SCSU president Rob Wulkan points out that the program is a lot like the insurance model where everyone pays. “Some people will stand to benefit a lot, and some people won’t, it all depends on how much someone decides to use their benefits.” Wulkan said the vote will ultimately be decided based on cost versus choice—a decision between saving money or being able to choose different methods of transportation.

The referendum is set to take place next week at UTSC on March 19 and 20. Full-time and part-time undergraduate students will be able to vote in the Student Centre.

Zero wins, one promotion?

Football coach Steve Howlett is poised to add a few more zeros to his bottom line, and that’s not in reference to his overall record as head coach of the Varsity Blues. After five mostly unsuccessful seasons with the football program, during which the team has gone 0- 40, setting the all-time CIS record for consecutive games lost, the former U of T slot back could receive a pay raise and significant job security from U of T.

It’s a basic procedure for instructors at universities in Canada to be evaluated for promotion after five years. Under the parameters of the Policy and Procedures on Academic Appointments, Howlett is eligible for promotion to Senior Athletic Instructor.

The motion has come under intense criticism because of the football team’s well-documented struggles: “When I signed a contract it didn’t say I had to win so many games,” said Howlett. “I think I’m a great coach and not everyone has the perseverance and resilience like me.”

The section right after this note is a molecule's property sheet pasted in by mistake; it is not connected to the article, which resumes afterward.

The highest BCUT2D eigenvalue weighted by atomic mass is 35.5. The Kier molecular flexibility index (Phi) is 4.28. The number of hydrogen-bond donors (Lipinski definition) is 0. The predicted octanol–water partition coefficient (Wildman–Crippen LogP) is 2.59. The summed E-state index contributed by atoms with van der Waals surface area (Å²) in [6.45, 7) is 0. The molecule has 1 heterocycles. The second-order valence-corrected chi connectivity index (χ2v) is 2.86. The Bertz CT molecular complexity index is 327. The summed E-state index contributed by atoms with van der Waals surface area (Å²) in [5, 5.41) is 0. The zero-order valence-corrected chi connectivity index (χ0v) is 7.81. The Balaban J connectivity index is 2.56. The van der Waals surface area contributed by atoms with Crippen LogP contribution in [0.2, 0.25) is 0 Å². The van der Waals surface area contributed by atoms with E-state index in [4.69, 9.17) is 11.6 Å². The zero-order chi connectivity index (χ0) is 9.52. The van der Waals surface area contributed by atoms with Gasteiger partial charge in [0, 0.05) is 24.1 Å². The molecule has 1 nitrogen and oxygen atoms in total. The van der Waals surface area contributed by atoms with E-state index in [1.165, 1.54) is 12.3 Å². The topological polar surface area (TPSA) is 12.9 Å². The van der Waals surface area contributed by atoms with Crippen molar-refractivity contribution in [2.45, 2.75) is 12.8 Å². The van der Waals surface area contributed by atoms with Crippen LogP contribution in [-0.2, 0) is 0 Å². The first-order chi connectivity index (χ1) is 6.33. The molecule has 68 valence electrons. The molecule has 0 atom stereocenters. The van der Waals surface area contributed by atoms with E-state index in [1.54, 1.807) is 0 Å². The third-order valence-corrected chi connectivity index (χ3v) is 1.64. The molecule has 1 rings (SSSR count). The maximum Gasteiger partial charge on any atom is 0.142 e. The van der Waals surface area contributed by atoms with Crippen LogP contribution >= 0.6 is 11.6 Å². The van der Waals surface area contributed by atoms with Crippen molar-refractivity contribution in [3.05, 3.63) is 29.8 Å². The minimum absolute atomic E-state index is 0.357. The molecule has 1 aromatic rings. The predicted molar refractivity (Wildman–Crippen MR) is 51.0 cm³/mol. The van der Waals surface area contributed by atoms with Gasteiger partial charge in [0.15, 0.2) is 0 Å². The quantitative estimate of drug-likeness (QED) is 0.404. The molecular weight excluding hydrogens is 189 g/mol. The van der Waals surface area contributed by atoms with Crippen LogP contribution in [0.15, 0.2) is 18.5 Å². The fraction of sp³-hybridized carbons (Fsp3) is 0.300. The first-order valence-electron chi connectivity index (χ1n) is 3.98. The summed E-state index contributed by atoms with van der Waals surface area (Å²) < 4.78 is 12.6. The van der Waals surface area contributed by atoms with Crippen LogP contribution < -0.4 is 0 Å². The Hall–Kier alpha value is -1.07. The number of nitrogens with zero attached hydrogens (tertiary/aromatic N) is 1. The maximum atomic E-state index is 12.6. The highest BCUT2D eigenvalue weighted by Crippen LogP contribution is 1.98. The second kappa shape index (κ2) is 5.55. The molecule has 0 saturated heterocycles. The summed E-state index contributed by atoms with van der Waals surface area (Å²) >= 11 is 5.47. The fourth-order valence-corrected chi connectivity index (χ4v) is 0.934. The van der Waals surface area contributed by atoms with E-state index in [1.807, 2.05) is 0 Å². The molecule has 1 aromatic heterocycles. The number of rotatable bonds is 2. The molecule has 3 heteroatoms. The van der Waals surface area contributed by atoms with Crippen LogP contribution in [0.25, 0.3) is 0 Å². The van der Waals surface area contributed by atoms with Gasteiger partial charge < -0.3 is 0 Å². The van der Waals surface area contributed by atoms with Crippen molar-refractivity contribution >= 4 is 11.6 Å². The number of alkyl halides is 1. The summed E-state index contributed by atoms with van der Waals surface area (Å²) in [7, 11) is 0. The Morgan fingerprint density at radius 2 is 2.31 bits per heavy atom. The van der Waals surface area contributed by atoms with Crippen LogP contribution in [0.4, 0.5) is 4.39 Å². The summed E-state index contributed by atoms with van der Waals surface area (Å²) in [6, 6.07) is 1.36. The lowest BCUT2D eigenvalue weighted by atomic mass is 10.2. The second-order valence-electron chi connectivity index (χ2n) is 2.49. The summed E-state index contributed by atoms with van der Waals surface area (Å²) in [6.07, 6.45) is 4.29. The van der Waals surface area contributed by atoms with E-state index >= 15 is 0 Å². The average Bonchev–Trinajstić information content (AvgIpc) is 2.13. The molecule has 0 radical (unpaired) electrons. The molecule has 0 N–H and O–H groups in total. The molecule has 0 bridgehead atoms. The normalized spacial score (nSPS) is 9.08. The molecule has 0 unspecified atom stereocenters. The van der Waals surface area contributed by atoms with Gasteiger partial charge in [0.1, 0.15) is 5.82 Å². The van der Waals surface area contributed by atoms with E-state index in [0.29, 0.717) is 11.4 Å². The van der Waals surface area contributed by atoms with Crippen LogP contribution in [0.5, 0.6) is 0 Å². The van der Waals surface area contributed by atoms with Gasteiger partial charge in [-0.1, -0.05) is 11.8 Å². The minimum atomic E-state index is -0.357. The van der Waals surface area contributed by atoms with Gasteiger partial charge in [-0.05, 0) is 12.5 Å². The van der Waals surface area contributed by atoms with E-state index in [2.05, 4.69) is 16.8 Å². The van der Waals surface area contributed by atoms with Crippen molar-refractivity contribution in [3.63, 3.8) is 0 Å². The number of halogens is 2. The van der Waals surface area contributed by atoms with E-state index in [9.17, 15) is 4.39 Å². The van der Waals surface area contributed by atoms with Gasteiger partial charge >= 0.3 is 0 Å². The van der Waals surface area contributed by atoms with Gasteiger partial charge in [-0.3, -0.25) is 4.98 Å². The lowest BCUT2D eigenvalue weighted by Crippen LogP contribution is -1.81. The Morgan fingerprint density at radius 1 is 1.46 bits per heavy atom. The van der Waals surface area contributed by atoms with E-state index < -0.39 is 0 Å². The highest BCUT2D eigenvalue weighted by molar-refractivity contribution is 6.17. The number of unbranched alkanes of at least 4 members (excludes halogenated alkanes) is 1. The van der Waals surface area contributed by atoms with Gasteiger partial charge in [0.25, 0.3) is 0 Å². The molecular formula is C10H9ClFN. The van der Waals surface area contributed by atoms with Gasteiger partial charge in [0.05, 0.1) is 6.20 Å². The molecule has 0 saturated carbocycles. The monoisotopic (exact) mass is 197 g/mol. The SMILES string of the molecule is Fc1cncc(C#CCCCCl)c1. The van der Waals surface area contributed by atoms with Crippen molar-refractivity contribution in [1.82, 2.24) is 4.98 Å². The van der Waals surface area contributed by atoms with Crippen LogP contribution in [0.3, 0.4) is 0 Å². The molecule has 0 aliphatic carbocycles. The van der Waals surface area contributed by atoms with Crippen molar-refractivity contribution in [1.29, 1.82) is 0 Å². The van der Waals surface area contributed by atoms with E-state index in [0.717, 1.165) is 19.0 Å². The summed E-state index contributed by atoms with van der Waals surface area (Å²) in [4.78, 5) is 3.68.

Howlett played for the Blues from 1983 and 1984, before graduating with a Sociology degree from Scarborough College in 1985. He was named football coach prior to the 2003 football season, after a stint serving as offensive coordinator for the now debunked Ottawa Renegades of the CFL.

In a memorandum posted throughout the Athletic Centre, Gretchen Kerr, associate dean of undergraduate education for the Faculty of Physical Education and Health, requested confidential letters of assessment regarding Howlett’s “teaching, coaching and creative professional achievement.”

The evaluation process will be conducted by a committee comprised of faculty members and administers who will then make a suggestion to be approved or denied by the head of the department.